But, according to Hasbro, you'd be wrong... Because, in the Hunt for the Decepticons part of the yellow-packaged, post RotF, 'TransFormers'-branded toyline, they have given us Battle Ops Bumblebee: a slightly shorter, yet more proportionally accurate, lighter-on-the-electronics, more ultimate than Ultimate figure.

Sunday, 8 August 2010

Revenge of the Fallen Wheelie

Wheelie is a name long associated with fan loathing. In the animated movie, Wheelie was a kind of 'kid appeal' character in a cast made up almost exclusively of kid appeal characters. He spoke in irritating rhymes, and wielded a slingshot capable of pacifying the mighty Grimlock. The toy was a hunchbacked disaster which looked nothing like the character in the movie, and was probably one of the ugliest TransFormers ever to see the light of day. Surprisingly, a fan-made version actually makes G1 Wheelie look pretty decent and manages to be very poseable, while retaining the look of the vehicle mode perfectly. The only question would be why a fan-made G1 Wheelie model exists in the first place.

Fast forward to Revenge of the Fallen, and the name Wheelie is applied to a cowardly yet lascivious little spybot - not quite the equivalent of Frenzy, but certainly the same kind of character. Whereas Frenzy referenced G1 by turning into a portable stereo (which, yes, got picked up and left somewhere convenient by a stupid human), Wheelie does something unexpected: he transforms into a toy.

Revenge of the Fallen Rampage

There's something about Decepticons and construction equipment... Back when the G1 Autobots had Grapple, the Decepticons had the Constructicons - a group of six vehicles (pretty much the equivalent of today's Scout Class) that not only transformed into individual robots, but combined to form Generation 1's first gestalt, Devastator. Perhaps it's the contradiction of a robot that spends most of its time destroying things disguising itself as a vehicle used in building that appeals to them... Whatever the reason, they always seem to have suitably dramatic names. Back in the first TransFormers live action movie, the name Bonecrusher was applied to a military mine-clearing vehicle... kind of a shame, because RotF Rampage uses an update of G1 Bonecrusher's vehicle mode - a bulldozer... And steals the name of one of the Predacons into the bargain...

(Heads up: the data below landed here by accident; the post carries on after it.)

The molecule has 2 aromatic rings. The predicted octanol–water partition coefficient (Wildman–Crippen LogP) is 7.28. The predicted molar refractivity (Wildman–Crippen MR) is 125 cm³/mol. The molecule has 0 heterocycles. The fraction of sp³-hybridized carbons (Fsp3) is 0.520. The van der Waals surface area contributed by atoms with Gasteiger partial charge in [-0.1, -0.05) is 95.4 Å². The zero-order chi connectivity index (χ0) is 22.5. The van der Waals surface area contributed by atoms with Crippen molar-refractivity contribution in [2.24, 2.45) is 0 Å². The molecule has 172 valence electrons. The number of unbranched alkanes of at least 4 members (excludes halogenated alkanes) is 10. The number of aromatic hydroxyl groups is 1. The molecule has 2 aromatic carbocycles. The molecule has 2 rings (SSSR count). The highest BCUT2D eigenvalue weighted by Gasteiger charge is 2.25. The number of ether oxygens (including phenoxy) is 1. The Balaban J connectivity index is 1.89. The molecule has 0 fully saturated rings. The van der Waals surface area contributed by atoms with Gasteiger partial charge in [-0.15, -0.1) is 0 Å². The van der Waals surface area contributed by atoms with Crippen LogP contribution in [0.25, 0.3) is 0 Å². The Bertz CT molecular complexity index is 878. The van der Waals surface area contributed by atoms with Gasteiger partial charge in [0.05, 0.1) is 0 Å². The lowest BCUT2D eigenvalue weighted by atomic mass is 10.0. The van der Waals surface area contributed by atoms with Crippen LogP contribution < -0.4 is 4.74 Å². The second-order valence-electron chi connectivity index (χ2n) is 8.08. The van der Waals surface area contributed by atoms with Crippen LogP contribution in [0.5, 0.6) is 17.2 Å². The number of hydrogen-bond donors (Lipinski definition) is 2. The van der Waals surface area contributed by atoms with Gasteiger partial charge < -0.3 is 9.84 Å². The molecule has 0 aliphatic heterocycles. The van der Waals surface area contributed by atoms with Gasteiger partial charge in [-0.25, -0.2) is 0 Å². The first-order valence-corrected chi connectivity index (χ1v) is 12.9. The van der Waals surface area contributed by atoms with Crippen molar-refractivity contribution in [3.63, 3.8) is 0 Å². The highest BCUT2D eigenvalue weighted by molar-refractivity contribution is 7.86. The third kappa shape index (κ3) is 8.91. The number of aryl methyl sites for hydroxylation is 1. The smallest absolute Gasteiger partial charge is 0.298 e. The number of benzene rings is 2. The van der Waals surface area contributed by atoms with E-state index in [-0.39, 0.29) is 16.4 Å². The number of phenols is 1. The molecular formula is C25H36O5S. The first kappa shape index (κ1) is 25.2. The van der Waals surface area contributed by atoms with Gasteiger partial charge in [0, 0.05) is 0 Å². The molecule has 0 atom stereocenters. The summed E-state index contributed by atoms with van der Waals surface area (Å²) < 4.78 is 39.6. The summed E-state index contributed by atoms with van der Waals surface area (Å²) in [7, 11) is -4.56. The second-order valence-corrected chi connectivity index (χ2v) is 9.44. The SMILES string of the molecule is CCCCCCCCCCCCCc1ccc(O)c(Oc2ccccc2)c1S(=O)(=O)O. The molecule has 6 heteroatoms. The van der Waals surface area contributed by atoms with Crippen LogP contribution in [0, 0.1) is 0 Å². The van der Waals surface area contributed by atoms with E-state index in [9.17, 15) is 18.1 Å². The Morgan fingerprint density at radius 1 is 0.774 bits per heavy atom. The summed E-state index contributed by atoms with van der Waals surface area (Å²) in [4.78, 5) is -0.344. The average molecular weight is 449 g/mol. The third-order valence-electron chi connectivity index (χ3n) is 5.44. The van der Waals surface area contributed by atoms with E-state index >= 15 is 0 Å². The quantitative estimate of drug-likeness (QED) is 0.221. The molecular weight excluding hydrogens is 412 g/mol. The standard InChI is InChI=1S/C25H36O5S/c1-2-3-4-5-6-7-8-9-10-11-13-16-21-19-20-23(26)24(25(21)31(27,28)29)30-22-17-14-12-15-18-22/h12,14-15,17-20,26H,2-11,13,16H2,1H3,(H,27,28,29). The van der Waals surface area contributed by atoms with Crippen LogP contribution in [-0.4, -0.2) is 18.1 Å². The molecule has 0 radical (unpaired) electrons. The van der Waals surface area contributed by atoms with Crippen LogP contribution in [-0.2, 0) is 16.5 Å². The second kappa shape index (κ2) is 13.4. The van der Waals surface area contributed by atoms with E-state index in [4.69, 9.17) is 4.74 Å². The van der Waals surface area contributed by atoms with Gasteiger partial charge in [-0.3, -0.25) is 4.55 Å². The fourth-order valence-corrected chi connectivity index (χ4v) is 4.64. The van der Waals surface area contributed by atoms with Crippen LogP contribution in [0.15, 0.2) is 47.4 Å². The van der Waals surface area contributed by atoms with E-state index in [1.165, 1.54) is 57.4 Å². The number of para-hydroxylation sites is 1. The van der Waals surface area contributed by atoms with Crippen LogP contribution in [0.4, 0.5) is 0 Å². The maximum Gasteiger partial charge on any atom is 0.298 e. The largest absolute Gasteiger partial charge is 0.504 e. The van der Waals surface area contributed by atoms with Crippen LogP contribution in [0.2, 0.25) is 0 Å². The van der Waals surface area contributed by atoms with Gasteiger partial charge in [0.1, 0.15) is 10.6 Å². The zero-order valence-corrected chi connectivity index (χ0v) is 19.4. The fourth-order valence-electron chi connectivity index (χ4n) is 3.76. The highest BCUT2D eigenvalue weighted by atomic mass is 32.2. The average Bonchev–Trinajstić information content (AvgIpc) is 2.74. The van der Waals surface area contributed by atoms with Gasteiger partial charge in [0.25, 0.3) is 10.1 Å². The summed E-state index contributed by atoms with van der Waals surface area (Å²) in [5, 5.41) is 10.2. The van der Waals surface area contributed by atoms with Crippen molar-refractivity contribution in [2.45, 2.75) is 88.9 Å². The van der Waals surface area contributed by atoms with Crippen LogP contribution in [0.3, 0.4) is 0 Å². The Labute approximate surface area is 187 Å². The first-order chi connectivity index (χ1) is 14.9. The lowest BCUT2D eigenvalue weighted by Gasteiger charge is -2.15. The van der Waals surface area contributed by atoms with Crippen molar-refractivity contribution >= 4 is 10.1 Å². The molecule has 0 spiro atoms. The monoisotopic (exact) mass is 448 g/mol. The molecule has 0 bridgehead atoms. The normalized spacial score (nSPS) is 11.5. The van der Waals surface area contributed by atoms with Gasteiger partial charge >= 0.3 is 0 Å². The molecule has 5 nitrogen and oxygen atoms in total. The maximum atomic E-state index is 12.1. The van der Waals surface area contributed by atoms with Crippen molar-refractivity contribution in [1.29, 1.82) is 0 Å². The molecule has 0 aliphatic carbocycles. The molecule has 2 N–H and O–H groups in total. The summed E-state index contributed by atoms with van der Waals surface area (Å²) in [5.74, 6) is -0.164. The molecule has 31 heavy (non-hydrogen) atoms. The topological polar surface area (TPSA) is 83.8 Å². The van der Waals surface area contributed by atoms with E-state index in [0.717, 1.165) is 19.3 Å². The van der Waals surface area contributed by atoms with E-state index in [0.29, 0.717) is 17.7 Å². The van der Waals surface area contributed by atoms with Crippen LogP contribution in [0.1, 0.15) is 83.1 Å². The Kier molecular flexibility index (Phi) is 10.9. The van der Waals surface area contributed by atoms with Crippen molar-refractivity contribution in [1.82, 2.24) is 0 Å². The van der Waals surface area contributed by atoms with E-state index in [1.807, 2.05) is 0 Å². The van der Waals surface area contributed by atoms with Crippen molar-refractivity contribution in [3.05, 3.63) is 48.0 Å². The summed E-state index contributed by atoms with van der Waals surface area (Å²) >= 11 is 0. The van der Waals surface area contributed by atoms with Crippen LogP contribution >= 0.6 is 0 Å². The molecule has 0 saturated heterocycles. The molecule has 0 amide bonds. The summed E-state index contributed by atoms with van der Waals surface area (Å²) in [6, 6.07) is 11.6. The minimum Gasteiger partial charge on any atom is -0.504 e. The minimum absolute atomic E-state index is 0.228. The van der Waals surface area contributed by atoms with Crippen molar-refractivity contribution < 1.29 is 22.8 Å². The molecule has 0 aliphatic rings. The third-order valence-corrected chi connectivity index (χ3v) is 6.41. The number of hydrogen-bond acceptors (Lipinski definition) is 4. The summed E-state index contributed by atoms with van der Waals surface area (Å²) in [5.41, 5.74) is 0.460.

Thursday, 5 August 2010

Energon Slugslinger

And just when you think you have a toy line sussed, it throws you a complete curveball - Slugslinger is a Decepticon who doesn't really have a Hypermode... Unless you count his spring-loaded weapon... Which I don't.

Slugslinger is a very obvious G1 reference - back then, he was a TargetMaster, partnered with a Nebulan named Caliburst. Back then, he had a very simple transformation, and turned into a fairly blocky robot with his vehicle mode's twin nosecones sticking up out of his back. Energon, naturally, does not include his TargetMaster partner, even as a Mini-Con, though he does have a couple of Mini-Con ports. He also features a more complex transformation, and a far more poseable robot mode that - gasp - actually uses the twin nosecones.

Monday, 2 August 2010

Energon Sharkticon

Energon/Superlink is, in many ways, the odd man out in the Unicron Trilogy: each part had its gimmick but, in Armada/Micron Legend and Cybertron/Galaxy Force, it was common to both Autobots and Decepticons. Energon/Superlink, meanwhile, shook things up by giving the two factions their own, unique gimmicks.

The Autobots could combine (hence 'Superlink', though the system was called 'Powerlinx' in the Westernised TV series) in pairs (ideally of the same size class, but the joints were actually the same regardless of size) to form larger, more powerful robots. The Decepticons all had something called 'Hypermode', which generally popped out all kinds of extra weapons.

The implication, I guess, was that the Autobots won the day by co-operating, while the Decepticons relied entirely on heavier artillery...

Sunday, 1 August 2010

Energon Highwire (& Kicker)

Love them or loathe them, each part of the Unicron Trilogy brought something new-ish to the TransFormers mix. Armada introduced Mini-Cons, and used them to activate features on the larger robots, Galaxy Force adapted this functionality for use with 'keys'... and, wedged in between, Energon did virtually nothing with the Mini-Cons other than, in cases like Armada's High Wire, upgrade them.

Thus, High Wire became Highwire, a Scout Class (or equivalent) figure that came with an action figure of Kicker, one of the human characters from the show. But while the Japanese version of Kicker was based on the Microman figures, the US/UK release was closer to a GI Joe figure. They make for a strange set, not least because they're not quite in scale, but they do work well enough together.

FansProject WB001 - Warbot Defender

Or Springer, by any other name...